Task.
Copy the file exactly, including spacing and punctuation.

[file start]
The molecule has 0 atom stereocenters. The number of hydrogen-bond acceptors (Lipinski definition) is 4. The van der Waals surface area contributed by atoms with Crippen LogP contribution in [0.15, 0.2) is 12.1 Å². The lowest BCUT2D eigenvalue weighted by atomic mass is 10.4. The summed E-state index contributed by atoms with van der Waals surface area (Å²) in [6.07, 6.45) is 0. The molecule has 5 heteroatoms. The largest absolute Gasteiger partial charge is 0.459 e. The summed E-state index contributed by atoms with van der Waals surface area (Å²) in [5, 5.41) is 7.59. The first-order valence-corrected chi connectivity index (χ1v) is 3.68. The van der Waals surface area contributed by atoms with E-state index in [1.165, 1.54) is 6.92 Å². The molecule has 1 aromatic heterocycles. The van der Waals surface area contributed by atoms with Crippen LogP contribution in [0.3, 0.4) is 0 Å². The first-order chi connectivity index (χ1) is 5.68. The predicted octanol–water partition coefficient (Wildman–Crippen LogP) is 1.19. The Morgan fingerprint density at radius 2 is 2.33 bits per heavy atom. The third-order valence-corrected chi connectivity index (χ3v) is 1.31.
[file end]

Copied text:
The molecule has 0 atom stereocenters. The number of hydrogen-bond acceptors (Lipinski definition) is 4. The van der Waals surface area contributed by atoms with Crippen LogP contribution in [0.15, 0.2) is 12.1 Å². The lowest BCUT2D eigenvalue weighted by atomic mass is 10.4. The summed E-state index contributed by atoms with van der Waals surface area (Å²) in [6.07, 6.45) is 0. The molecule has 5 heteroatoms. The largest absolute Gasteiger partial charge is 0.459 e. The summed E-state index contributed by atoms with van der Waals surface area (Å²) in [5, 5.41) is 7.59. The first-order valence-corrected chi connectivity index (χ1v) is 3.68. The van der Waals surface area contributed by atoms with E-state index in [1.165, 1.54) is 6.92 Å². The molecule has 1 aromatic heterocycles. The van der Waals surface area contributed by atoms with Crippen LogP contribution in [0.3, 0.4) is 0 Å². The first-order chi connectivity index (χ1) is 5.68. The predicted octanol–water partition coefficient (Wildman–Crippen LogP) is 1.19. The Morgan fingerprint density at radius 2 is 2.33 bits per heavy atom. The third-order valence-corrected chi connectivity index (χ3v) is 1.31.